I'm looking for a way to calculate a hashcode or fingerprint for a row /
tuple of arbitrary width. The goal is to be able to store, in an audit
table, a fingerprint which could be compared against a later fingerprint
to detect changes (this application does not call for cryptographic
level security, so a simple checksum would be adequate for now).
Something like:

SELECT id, row_hashcode(*) FROM my_table;

id | row_hashcode
1 a3843587d893589ef321d31
2 934983497f9083298cb0843


I've considered implementing it in a procedural language, but the
inability of passing in ROW datatypes seems to make it impossible for
dynamic tuples (I suppose for static tables it could be done by a
process of iteration over the system catalog column lists for a given
table and PK). Also, for static tables, it seems like for a 1 .. 32
column table, creating a multicolumn index would have this effect, but I
can't seem to find a function to get at the calculated value of the index.

It seems like implementing this in C would be feasible, but I don't want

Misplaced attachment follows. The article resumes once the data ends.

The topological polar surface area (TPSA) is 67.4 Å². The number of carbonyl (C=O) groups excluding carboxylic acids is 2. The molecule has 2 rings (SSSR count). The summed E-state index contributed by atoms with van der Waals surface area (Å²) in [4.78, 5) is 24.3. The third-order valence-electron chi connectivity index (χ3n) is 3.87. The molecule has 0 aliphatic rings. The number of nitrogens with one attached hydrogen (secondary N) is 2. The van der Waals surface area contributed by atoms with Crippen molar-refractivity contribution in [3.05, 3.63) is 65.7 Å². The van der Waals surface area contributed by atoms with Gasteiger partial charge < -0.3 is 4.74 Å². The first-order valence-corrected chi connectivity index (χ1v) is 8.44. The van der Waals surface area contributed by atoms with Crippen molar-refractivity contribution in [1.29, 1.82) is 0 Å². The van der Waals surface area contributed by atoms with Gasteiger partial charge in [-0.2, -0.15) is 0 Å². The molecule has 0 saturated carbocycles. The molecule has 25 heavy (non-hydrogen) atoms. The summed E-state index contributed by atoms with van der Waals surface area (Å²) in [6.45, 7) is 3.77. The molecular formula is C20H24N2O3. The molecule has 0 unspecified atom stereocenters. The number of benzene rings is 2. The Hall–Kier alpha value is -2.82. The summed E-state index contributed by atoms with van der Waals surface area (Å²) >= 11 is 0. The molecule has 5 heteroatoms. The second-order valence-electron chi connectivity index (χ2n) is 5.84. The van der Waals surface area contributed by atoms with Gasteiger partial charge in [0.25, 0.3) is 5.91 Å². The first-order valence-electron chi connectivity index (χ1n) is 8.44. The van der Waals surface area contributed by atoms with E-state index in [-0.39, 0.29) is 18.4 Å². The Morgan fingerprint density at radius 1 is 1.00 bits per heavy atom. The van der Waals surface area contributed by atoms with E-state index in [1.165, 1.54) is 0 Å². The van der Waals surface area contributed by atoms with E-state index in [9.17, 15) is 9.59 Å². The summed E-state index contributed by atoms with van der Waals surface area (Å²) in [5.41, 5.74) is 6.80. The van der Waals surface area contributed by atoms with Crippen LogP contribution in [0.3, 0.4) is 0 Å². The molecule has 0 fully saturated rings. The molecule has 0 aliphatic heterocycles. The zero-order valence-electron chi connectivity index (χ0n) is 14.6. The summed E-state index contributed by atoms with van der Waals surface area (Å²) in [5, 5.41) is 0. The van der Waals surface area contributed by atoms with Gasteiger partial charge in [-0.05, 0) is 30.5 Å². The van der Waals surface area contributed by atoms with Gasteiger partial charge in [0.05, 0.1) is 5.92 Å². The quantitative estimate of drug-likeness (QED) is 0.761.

to reimplement it if it exists. Merely concatenating the values would
fail for nulls, so it seems to me the best thing to do would be to take
the effectively-serialized "COPY" output and run MD5 (or your
less-collision-prone hash of choice) on that.

I've done a fairly thorough search of the docs, contrib, and mailing
list archives (although the frequency in other contexts of the terms
"hash," "fingerprint," and "hashcode" are lowering the S/N). Does
anybody have any pointers or ideas either on existing implementations,
or writing a new C function (such as generating COPY output from an
arbitrary tuple)?



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grouppgsql-general @
postedApr 11, '06 at 3:02a
activeApr 11, '06 at 3:22a

2 users in discussion

Randall Lucas: 1 post Tom Lane: 1 post



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